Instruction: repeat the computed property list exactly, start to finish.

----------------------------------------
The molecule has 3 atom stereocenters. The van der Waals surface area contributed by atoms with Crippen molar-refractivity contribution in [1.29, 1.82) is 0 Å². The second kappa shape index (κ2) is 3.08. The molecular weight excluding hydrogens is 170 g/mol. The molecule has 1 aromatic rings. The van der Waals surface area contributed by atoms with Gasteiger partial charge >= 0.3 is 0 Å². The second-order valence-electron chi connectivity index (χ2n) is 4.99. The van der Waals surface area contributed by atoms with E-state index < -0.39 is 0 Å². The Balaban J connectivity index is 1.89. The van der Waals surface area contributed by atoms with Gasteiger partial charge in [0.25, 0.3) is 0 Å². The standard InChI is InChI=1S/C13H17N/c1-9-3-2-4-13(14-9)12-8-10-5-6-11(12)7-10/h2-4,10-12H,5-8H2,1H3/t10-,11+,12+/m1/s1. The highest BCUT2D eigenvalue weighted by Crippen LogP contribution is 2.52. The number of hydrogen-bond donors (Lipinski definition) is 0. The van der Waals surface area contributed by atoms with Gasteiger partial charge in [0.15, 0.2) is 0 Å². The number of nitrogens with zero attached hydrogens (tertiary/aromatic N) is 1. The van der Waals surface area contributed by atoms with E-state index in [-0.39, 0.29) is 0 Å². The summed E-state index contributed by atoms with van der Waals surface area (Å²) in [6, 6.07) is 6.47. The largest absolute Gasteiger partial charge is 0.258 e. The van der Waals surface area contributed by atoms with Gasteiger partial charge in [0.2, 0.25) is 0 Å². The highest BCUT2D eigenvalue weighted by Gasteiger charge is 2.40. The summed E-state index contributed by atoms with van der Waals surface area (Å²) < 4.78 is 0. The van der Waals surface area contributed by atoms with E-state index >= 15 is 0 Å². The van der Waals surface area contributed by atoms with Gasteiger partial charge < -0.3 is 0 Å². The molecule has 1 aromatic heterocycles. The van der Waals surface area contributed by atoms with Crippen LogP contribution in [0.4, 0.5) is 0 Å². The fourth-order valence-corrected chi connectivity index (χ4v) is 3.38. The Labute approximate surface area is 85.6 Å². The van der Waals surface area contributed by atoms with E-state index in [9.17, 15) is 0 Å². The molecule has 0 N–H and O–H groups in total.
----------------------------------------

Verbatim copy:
The molecule has 3 atom stereocenters. The van der Waals surface area contributed by atoms with Crippen molar-refractivity contribution in [1.29, 1.82) is 0 Å². The second kappa shape index (κ2) is 3.08. The molecular weight excluding hydrogens is 170 g/mol. The molecule has 1 aromatic rings. The van der Waals surface area contributed by atoms with Gasteiger partial charge >= 0.3 is 0 Å². The second-order valence-electron chi connectivity index (χ2n) is 4.99. The van der Waals surface area contributed by atoms with E-state index < -0.39 is 0 Å². The Balaban J connectivity index is 1.89. The van der Waals surface area contributed by atoms with Gasteiger partial charge in [0.25, 0.3) is 0 Å². The standard InChI is InChI=1S/C13H17N/c1-9-3-2-4-13(14-9)12-8-10-5-6-11(12)7-10/h2-4,10-12H,5-8H2,1H3/t10-,11+,12+/m1/s1. The highest BCUT2D eigenvalue weighted by Crippen LogP contribution is 2.52. The number of hydrogen-bond donors (Lipinski definition) is 0. The van der Waals surface area contributed by atoms with Gasteiger partial charge in [0.15, 0.2) is 0 Å². The number of nitrogens with zero attached hydrogens (tertiary/aromatic N) is 1. The van der Waals surface area contributed by atoms with E-state index in [-0.39, 0.29) is 0 Å². The summed E-state index contributed by atoms with van der Waals surface area (Å²) in [6, 6.07) is 6.47. The largest absolute Gasteiger partial charge is 0.258 e. The van der Waals surface area contributed by atoms with Gasteiger partial charge in [0.2, 0.25) is 0 Å². The highest BCUT2D eigenvalue weighted by Gasteiger charge is 2.40. The summed E-state index contributed by atoms with van der Waals surface area (Å²) < 4.78 is 0. The van der Waals surface area contributed by atoms with E-state index >= 15 is 0 Å². The van der Waals surface area contributed by atoms with Gasteiger partial charge < -0.3 is 0 Å². The molecule has 1 aromatic heterocycles. The van der Waals surface area contributed by atoms with Crippen LogP contribution in [0.4, 0.5) is 0 Å². The fourth-order valence-corrected chi connectivity index (χ4v) is 3.38. The Labute approximate surface area is 85.6 Å². The van der Waals surface area contributed by atoms with E-state index in [9.17, 15) is 0 Å². The molecule has 0 N–H and O–H groups in total.